Later manuscripts add accents to make it unambiguously Junias, however while "Junia" was a common name, "Junias" was not  , and both options are favoured by different Bible translations. In the second view, it is believed that Paul is simply making mention of the outstanding character of these two people which was acknowledged by the apostles.
Historically it has been virtually impossible to tell which of the two views were correct. The second view, in recent years, has been defended from a scholarly perspective by Daniel Wallace and Michael Burer. John names her as the "one who had anointed the Lord with perfumed oil and dried his feet with her hair" In Luke, an unidentified "sinner" in the house of a Pharisee anoints Jesus' feet. Luke refers to a number of people accompanying Jesus and the twelve.
From among them he names three women: Mary Magdalene and Joanna are among the women who went to prepare Jesus' body in Luke's account of the resurrection, and who later told the apostles and other disciples about the empty tomb and words of the "two men in dazzling clothes". Mary Magdalene is the most well-known of the disciples outside of the Twelve.
More is written in the gospels about her than the other female followers. There is also a large body of lore and literature covering her. Other gospel writers differ as to which women witness the crucifixion and witness to the resurrection. John includes Mary the wife of Clopas at the crucifixion. The "seventy disciples" or "seventy-two disciples" known in the Eastern Christian traditions as the "Seventy Apostles" were early emissaries of Jesus mentioned in the Gospel of Luke According to Luke, the only gospel in which they appear, Jesus appointed them and sent them out in pairs on a specific mission which is detailed in the text.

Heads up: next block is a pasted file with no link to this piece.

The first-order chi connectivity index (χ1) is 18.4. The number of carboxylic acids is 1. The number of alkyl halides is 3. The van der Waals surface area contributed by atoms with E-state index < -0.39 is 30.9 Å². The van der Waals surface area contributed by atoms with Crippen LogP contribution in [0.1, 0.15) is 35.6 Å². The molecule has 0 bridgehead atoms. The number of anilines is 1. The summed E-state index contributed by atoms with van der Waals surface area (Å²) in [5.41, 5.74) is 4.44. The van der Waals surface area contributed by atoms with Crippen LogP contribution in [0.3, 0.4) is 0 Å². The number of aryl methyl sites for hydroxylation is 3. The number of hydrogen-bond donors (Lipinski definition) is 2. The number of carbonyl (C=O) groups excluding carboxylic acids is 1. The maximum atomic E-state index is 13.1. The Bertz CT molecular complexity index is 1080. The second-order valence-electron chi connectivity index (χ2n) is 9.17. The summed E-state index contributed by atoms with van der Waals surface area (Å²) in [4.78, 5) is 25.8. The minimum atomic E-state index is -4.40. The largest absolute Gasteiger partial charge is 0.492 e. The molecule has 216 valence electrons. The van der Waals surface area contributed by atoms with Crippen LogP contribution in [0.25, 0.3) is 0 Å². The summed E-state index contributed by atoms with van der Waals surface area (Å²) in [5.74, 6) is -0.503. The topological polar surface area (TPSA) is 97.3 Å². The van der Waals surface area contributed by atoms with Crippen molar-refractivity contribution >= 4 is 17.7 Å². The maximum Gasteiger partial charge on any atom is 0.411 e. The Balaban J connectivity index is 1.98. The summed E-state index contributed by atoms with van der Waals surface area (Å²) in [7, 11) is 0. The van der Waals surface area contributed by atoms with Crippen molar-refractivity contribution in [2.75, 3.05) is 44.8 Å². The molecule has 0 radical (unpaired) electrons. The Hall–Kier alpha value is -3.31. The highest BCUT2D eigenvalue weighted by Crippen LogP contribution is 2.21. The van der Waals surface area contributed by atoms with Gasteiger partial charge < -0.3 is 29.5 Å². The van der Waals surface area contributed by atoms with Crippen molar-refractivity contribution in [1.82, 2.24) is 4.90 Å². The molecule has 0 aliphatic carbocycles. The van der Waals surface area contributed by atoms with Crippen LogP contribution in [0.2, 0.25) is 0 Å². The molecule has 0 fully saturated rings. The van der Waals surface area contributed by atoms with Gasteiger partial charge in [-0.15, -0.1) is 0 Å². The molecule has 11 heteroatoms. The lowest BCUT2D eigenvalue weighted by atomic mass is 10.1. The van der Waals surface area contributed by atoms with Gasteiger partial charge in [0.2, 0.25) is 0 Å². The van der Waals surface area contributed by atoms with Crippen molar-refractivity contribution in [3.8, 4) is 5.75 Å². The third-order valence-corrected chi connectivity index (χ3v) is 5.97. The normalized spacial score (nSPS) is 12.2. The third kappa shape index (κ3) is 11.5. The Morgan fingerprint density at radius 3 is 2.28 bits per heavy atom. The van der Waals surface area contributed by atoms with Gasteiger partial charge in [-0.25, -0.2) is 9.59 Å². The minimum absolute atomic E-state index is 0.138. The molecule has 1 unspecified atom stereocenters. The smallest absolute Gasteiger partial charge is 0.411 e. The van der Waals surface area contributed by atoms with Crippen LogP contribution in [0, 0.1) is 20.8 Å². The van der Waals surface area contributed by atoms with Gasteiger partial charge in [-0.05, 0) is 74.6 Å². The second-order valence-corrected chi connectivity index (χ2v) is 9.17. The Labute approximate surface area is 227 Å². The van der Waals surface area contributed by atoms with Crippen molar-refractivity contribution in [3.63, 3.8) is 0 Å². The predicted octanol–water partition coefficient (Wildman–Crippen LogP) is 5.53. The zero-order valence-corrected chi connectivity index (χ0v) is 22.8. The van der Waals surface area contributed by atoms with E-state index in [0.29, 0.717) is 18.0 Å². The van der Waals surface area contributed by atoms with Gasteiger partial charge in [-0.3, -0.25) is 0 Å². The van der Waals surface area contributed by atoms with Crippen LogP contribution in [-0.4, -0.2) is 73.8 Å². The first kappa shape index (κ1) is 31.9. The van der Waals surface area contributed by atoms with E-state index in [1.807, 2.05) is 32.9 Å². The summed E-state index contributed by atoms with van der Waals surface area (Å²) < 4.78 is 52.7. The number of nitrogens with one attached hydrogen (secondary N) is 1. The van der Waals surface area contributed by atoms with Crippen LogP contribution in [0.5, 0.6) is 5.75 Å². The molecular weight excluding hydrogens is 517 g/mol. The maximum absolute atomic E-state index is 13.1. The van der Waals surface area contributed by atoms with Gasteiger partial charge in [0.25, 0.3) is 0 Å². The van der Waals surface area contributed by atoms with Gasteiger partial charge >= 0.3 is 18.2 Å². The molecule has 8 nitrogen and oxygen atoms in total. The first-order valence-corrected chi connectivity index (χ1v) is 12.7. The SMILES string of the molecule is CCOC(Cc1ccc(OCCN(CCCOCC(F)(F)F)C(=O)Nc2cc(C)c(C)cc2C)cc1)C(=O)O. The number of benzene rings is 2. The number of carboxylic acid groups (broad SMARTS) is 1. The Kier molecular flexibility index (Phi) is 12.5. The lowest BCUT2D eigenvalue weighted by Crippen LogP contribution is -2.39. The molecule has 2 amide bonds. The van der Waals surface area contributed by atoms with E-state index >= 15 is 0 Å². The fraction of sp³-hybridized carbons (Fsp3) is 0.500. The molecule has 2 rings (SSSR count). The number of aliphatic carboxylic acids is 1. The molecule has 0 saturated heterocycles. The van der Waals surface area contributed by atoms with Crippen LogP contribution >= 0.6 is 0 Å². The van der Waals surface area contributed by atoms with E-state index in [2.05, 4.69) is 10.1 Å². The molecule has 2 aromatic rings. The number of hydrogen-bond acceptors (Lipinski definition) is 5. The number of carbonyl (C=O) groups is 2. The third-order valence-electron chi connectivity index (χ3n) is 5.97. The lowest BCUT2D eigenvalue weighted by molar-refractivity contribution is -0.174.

In Western Christianity , they are usually referred to as disciples ,  whereas in Eastern Christianity they are usually referred to as Apostles. The Gospel of Matthew is anonymous: Although the Gospel of John is anonymous,  [ incomplete short citation ] Christian tradition historically has attributed it to John the Apostle , son of Zebedee and one of Jesus' Twelve Apostles.
The gospel is so closely related in style and content to the three surviving Johannine epistles that commentators treat the four books,  [ incomplete short citation ] along with the Book of Revelation , as a single corpus of Johannine literature , albeit not necessarily written by the same author. The Gospel of Mark was written anonymously. AD 66—70, during Nero 's persecution of the Christians in Rome or the Jewish revolt, as suggested by internal references to war in Judea and to persecution.
According to Church tradition, Luke the Evangelist , the companion of Paul, is believed to have authored the Gospel of Luke , though anonymously written and lacking an author's name; but while this view is still occasionally put forward the scholarly consensus emphasises the many contradictions between Acts and the authentic Pauline letters. From Wikipedia, the free encyclopedia. Not to be confused with Disciple Christianity.
For the general concept meaning a messenger and ambassador, see Apostle. For other uses, see Apostle disambiguation. For other uses, see Twelve Apostles disambiguation. Jesus in Christianity Virgin birth Crucifixion Resurrection. Commissioning of the Twelve Apostles.